Home Magazine A weekend journey with Brian O'Doherty's art

We might be wondering, when will we get to travel the mesmerizing world again. During the weekend, we always have more spare time in hand to spend in reading and to leave our imagination about the future, here is a short article on the "Painted House" by Irish artist Bryan O'Doherty.

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Located in the heart of Todi and therefore in the midst of greenery and the beautiful villages typical of the Umbria region (Italy), the artist's house is a nineteenth-century house purchased by the artist together with his wife - university professor and art critic Barbara Novak - in 1975. Since then the couple has chosen this place to spend their holidays and enjoy their free time, surrounded by nature and greenery. But because creativity never stops, during his holidays the artist began painting the house, transforming it into an extraordinary work of art, now known as the "Casa dipinta" (Painted House).


Bryan O'Doherty, Casa dipinta, Todi. 


Bryan O'Doherty, Casa dipinta, Todi. 


A truly worldwide unicum, that overtime has become a museum structure that can be visited by citizens. The house is located not far from Piazza del Popolo, going down Via di Santa Prassede, at the crossroads with Via Delle Mura Antiche, inside there is the splendid game of alleys and glimpses offered by the picturesque city of Todi. The building, developed on three floors, was completely painted inside with all the walls frescoed with works by the artist and with the reproduction of the ancient Ogham alphabet, used in Ireland until the seventh century. A place, therefore, not only "physical", where the love of the O'Doherty couple and their passion for Todi and for art has found its maximum expression.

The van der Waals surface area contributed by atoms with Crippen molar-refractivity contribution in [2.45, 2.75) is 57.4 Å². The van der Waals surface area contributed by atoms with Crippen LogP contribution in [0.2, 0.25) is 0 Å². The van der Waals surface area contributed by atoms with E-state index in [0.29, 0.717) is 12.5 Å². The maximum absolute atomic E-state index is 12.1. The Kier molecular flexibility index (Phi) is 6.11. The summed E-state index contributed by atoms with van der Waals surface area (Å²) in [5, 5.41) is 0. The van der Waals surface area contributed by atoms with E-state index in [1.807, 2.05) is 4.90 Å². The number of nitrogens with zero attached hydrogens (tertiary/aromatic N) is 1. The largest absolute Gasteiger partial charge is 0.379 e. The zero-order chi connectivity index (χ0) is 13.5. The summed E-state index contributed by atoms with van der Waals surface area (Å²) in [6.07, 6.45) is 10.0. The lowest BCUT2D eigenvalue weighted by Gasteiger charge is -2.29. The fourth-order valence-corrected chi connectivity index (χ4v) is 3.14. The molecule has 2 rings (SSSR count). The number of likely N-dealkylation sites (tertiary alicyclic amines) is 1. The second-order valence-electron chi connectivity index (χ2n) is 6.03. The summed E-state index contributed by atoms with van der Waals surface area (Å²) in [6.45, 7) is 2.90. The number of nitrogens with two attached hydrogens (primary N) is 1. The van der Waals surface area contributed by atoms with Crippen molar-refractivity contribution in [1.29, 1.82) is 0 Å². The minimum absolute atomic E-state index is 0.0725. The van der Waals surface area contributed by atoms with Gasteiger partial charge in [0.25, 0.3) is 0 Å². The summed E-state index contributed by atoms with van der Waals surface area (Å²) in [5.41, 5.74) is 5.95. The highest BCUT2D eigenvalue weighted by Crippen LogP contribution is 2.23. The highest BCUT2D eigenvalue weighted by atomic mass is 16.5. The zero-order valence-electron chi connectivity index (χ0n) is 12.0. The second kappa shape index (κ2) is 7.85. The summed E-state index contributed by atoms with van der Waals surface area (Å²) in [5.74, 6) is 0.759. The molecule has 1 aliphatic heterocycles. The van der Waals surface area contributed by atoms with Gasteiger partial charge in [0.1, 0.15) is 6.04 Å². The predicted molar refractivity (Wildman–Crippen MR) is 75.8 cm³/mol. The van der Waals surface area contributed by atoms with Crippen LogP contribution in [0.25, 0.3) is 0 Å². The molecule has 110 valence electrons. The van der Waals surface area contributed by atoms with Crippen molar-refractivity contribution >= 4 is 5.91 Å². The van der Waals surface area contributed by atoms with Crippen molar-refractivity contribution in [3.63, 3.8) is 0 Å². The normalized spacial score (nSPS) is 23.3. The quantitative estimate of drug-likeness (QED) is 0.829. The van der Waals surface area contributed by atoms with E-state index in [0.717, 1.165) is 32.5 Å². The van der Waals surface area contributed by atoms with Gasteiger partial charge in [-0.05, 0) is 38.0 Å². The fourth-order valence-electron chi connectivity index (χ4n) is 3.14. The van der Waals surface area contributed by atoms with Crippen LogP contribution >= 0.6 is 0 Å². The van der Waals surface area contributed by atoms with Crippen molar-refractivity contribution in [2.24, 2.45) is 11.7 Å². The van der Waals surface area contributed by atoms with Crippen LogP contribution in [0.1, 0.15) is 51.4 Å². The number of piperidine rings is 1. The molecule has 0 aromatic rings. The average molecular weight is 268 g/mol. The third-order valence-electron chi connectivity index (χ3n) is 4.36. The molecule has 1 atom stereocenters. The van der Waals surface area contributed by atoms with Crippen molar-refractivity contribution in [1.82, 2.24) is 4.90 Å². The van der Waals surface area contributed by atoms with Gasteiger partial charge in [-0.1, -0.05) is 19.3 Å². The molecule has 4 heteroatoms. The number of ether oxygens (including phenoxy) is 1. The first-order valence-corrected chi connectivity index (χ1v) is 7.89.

Patrick Ireland (best known with the pseudonym Bryan O'doherty) has transformed the small and simple home into a work of art, using a language that he was perfecting in those years, that is the reproduction of three words that summed up all his artistic thoughts: "One, Here, Now". Using that sign language that reproduced the Roman alphabet with 15 consonants and 5 vowels. In addition to the painted walls, there are also three installations that the artist has placed in the living room and in the bedroom: the installation itself is a rather unusual work of art because it is normally created and positioned by the artist in a museum or in an art gallery until the end of an exhibition and then dismantled. Patrick Ireland has created a total of 116 installations that have been set up in the most important modern art museums in the world and only a few of them are still visible: in New York, Los Angeles, Washington, Dublin and, now, in Todi.

Cover image: Bryan O'Doherty, Casa dipinta, Todi. 

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